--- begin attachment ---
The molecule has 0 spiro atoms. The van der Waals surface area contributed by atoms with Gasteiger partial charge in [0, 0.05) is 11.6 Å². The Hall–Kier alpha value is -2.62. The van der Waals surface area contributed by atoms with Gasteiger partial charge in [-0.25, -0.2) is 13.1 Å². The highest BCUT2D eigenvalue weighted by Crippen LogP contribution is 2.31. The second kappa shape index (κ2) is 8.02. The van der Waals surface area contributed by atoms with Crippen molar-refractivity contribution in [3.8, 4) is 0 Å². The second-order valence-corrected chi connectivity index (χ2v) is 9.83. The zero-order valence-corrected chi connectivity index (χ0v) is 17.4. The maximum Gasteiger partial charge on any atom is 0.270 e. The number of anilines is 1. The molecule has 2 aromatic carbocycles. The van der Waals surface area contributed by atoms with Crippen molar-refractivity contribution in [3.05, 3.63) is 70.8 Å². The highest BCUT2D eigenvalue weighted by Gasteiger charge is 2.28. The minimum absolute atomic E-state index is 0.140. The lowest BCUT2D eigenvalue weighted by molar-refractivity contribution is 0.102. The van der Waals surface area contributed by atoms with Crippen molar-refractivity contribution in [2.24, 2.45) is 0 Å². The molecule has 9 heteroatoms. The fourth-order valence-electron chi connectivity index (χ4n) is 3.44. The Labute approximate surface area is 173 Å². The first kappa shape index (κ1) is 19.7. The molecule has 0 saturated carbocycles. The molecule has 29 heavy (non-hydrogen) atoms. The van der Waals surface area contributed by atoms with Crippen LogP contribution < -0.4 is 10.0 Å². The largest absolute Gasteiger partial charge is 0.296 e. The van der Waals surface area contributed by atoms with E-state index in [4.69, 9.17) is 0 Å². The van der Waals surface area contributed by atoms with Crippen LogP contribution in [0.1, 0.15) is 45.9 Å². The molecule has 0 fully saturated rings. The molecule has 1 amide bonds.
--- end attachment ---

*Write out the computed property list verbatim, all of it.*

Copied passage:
The molecule has 0 spiro atoms. The van der Waals surface area contributed by atoms with Gasteiger partial charge in [0, 0.05) is 11.6 Å². The Hall–Kier alpha value is -2.62. The van der Waals surface area contributed by atoms with Gasteiger partial charge in [-0.25, -0.2) is 13.1 Å². The highest BCUT2D eigenvalue weighted by Crippen LogP contribution is 2.31. The second kappa shape index (κ2) is 8.02. The van der Waals surface area contributed by atoms with Crippen molar-refractivity contribution in [3.8, 4) is 0 Å². The second-order valence-corrected chi connectivity index (χ2v) is 9.83. The zero-order valence-corrected chi connectivity index (χ0v) is 17.4. The maximum Gasteiger partial charge on any atom is 0.270 e. The number of anilines is 1. The molecule has 2 aromatic carbocycles. The van der Waals surface area contributed by atoms with Crippen molar-refractivity contribution in [3.05, 3.63) is 70.8 Å². The highest BCUT2D eigenvalue weighted by Gasteiger charge is 2.28. The minimum absolute atomic E-state index is 0.140. The lowest BCUT2D eigenvalue weighted by molar-refractivity contribution is 0.102. The van der Waals surface area contributed by atoms with Crippen molar-refractivity contribution in [2.24, 2.45) is 0 Å². The molecule has 9 heteroatoms. The fourth-order valence-electron chi connectivity index (χ4n) is 3.44. The Labute approximate surface area is 173 Å². The first kappa shape index (κ1) is 19.7. The molecule has 0 saturated carbocycles. The molecule has 29 heavy (non-hydrogen) atoms. The van der Waals surface area contributed by atoms with Crippen LogP contribution < -0.4 is 10.0 Å². The largest absolute Gasteiger partial charge is 0.296 e. The van der Waals surface area contributed by atoms with E-state index in [4.69, 9.17) is 0 Å². The van der Waals surface area contributed by atoms with Crippen LogP contribution in [0.1, 0.15) is 45.9 Å². The molecule has 0 fully saturated rings. The molecule has 1 amide bonds.